Self-Generation Incentive Program Offers Rebates for Clean Energy Projects in San Diego County

Chuck Colgan's picture

The SGIP is a statewide initiative of the California Public Utilities Commission ( CPUC) designed to promote power generation by utility customers. Its purpose is to help achieve state energy goals of generating one-third of California’s electricity from renewable sources and reducing greenhouse gas emissions to 1990 levels by 2020. CCSE administers SGIP in the San Diego Gas & Electric service area.

"The Self-Generation Incentive Program is yet more proof that California is leading the charge in the world of clean energy technology," said Jana Kopyciok, CCSE’s SGIP manager. "San Diegans will benefit from these projects as we protect our air quality while also reducing the need for additional power plants."

In existence since 2001, SGIP was originally aimed at increasing customer generation to reduce peak energy demand loads. Throughout the past year, the CPUC has revised the program, modifying eligibility criteria, incentive amounts and payment structures for eligible technologies.

The current program goals are based on greenhouse gas emissions reductions, funding technologies that include wind turbines, fuel cells, organic rankine cycle/waste heat capture, pressure reduction turbines, advanced energy storage and combined heat and power gas turbines, microturbines and internal combustion engines. There are additional incentives for systems that operate on biofuels, such as methane produced from plant biomass or treated municipal and industrial waste.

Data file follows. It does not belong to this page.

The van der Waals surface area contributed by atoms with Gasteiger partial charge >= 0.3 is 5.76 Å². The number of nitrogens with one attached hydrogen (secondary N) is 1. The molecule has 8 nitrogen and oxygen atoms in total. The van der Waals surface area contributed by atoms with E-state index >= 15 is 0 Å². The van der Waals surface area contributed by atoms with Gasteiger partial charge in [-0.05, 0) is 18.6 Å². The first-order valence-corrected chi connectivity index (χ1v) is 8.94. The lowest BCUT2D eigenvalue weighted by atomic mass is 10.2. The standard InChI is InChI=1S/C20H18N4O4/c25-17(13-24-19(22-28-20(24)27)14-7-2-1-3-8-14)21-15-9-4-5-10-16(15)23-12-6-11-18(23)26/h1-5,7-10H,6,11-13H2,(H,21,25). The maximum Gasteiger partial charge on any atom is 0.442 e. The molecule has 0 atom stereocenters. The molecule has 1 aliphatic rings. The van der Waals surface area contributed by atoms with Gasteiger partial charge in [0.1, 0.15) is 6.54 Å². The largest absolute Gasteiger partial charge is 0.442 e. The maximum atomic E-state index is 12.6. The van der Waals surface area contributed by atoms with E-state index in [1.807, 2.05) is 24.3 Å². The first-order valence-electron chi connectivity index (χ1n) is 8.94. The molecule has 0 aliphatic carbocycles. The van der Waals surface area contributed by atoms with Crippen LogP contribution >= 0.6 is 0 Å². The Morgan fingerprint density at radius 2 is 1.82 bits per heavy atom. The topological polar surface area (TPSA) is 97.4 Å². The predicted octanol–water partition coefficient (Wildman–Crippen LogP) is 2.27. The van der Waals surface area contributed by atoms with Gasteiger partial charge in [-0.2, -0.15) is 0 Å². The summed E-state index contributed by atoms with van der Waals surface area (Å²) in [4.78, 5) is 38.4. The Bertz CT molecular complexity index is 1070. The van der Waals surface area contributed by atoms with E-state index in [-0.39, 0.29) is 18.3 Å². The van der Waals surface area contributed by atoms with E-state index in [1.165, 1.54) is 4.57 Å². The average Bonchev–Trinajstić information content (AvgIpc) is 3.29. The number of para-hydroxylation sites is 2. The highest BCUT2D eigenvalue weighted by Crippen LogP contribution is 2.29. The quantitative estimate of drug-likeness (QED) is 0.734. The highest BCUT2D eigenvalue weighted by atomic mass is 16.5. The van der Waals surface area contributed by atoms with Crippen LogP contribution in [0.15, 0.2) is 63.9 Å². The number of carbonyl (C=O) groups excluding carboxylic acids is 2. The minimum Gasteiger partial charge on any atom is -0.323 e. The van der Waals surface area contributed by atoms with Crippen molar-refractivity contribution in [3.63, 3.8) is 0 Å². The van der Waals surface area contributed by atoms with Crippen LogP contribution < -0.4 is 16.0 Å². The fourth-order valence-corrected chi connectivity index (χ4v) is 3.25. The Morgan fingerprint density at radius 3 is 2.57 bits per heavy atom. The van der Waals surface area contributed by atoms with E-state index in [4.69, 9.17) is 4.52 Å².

Incentive payments to SGIP participants benefit all ratepayers by reducing the need for utilities to invest in expensive transmission and distribution infrastructure. Any class of customer – industrial, agricultural, commercial or residential – is eligible to participate in SGIP.

Several SGIP projects have been completed in the San Diego region. In 2010, Cox Communications completed construction of two fuel cells totaling 800 kilowatts to produce power for their corporate headquarters in San Diego with a $3.6 million SGIP award. Their efforts are part of a nationwide Cox Conserves program that is designed to reduce the company’s energy consumption.

"The two fuel cell projects that we installed in San Diego, along with two additional units at our Orange County facility, are helping Cox Communications achieve its nationwide goal to reduce the company’s carbon footprint by 20 percent by 2017. We encourage other companies to implement eco-friendly energy initiatives," said Jennifer Shaffer, a program manager at Cox Communications.

Chuck Colgan